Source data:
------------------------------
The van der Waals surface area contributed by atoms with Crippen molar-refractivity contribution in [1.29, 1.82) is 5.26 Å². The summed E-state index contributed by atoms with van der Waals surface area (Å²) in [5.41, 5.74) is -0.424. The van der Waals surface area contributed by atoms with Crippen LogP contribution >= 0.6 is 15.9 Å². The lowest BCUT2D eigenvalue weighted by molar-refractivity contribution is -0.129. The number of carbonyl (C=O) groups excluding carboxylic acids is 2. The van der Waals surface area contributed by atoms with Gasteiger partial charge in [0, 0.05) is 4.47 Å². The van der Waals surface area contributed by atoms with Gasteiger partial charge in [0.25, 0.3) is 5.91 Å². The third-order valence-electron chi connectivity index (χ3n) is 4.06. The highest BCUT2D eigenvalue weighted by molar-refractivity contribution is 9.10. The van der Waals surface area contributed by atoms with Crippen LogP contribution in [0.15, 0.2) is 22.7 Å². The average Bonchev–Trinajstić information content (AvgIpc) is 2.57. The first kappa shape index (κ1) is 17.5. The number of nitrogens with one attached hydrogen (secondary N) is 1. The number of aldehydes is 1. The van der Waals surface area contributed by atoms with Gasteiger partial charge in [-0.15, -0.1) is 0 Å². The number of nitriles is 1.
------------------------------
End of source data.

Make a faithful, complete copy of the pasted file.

The van der Waals surface area contributed by atoms with Crippen molar-refractivity contribution in [1.29, 1.82) is 5.26 Å². The summed E-state index contributed by atoms with van der Waals surface area (Å²) in [5.41, 5.74) is -0.424. The van der Waals surface area contributed by atoms with Crippen LogP contribution >= 0.6 is 15.9 Å². The lowest BCUT2D eigenvalue weighted by molar-refractivity contribution is -0.129. The number of carbonyl (C=O) groups excluding carboxylic acids is 2. The van der Waals surface area contributed by atoms with Gasteiger partial charge in [0, 0.05) is 4.47 Å². The van der Waals surface area contributed by atoms with Gasteiger partial charge in [0.25, 0.3) is 5.91 Å². The third-order valence-electron chi connectivity index (χ3n) is 4.06. The highest BCUT2D eigenvalue weighted by molar-refractivity contribution is 9.10. The van der Waals surface area contributed by atoms with Crippen LogP contribution in [0.15, 0.2) is 22.7 Å². The average Bonchev–Trinajstić information content (AvgIpc) is 2.57. The first kappa shape index (κ1) is 17.5. The number of nitrogens with one attached hydrogen (secondary N) is 1. The number of aldehydes is 1. The van der Waals surface area contributed by atoms with Gasteiger partial charge in [-0.15, -0.1) is 0 Å². The number of nitriles is 1.